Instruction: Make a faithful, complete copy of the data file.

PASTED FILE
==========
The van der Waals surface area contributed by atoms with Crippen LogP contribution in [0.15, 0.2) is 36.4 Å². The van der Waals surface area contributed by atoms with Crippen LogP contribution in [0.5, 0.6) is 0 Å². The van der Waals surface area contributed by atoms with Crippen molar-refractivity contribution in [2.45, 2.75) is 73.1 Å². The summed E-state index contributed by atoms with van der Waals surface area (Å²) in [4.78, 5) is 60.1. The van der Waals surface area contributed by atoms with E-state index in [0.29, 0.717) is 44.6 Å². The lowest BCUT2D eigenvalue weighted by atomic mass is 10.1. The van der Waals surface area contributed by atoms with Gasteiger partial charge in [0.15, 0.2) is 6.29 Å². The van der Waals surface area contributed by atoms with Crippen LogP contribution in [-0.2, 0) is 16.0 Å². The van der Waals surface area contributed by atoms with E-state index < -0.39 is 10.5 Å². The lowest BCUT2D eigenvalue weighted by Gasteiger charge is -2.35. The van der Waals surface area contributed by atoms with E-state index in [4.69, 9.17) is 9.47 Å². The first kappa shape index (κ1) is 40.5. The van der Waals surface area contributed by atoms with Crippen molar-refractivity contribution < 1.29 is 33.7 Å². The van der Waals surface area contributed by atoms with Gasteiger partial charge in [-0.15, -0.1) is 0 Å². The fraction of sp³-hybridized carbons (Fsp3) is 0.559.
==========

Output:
The van der Waals surface area contributed by atoms with Crippen LogP contribution in [0.15, 0.2) is 36.4 Å². The van der Waals surface area contributed by atoms with Crippen LogP contribution in [0.5, 0.6) is 0 Å². The van der Waals surface area contributed by atoms with Crippen molar-refractivity contribution in [2.45, 2.75) is 73.1 Å². The summed E-state index contributed by atoms with van der Waals surface area (Å²) in [4.78, 5) is 60.1. The van der Waals surface area contributed by atoms with E-state index in [0.29, 0.717) is 44.6 Å². The lowest BCUT2D eigenvalue weighted by atomic mass is 10.1. The van der Waals surface area contributed by atoms with Gasteiger partial charge in [0.15, 0.2) is 6.29 Å². The van der Waals surface area contributed by atoms with Crippen LogP contribution in [-0.2, 0) is 16.0 Å². The van der Waals surface area contributed by atoms with E-state index < -0.39 is 10.5 Å². The lowest BCUT2D eigenvalue weighted by Gasteiger charge is -2.35. The van der Waals surface area contributed by atoms with E-state index in [4.69, 9.17) is 9.47 Å². The first kappa shape index (κ1) is 40.5. The van der Waals surface area contributed by atoms with Crippen molar-refractivity contribution < 1.29 is 33.7 Å². The van der Waals surface area contributed by atoms with Gasteiger partial charge in [-0.15, -0.1) is 0 Å². The fraction of sp³-hybridized carbons (Fsp3) is 0.559.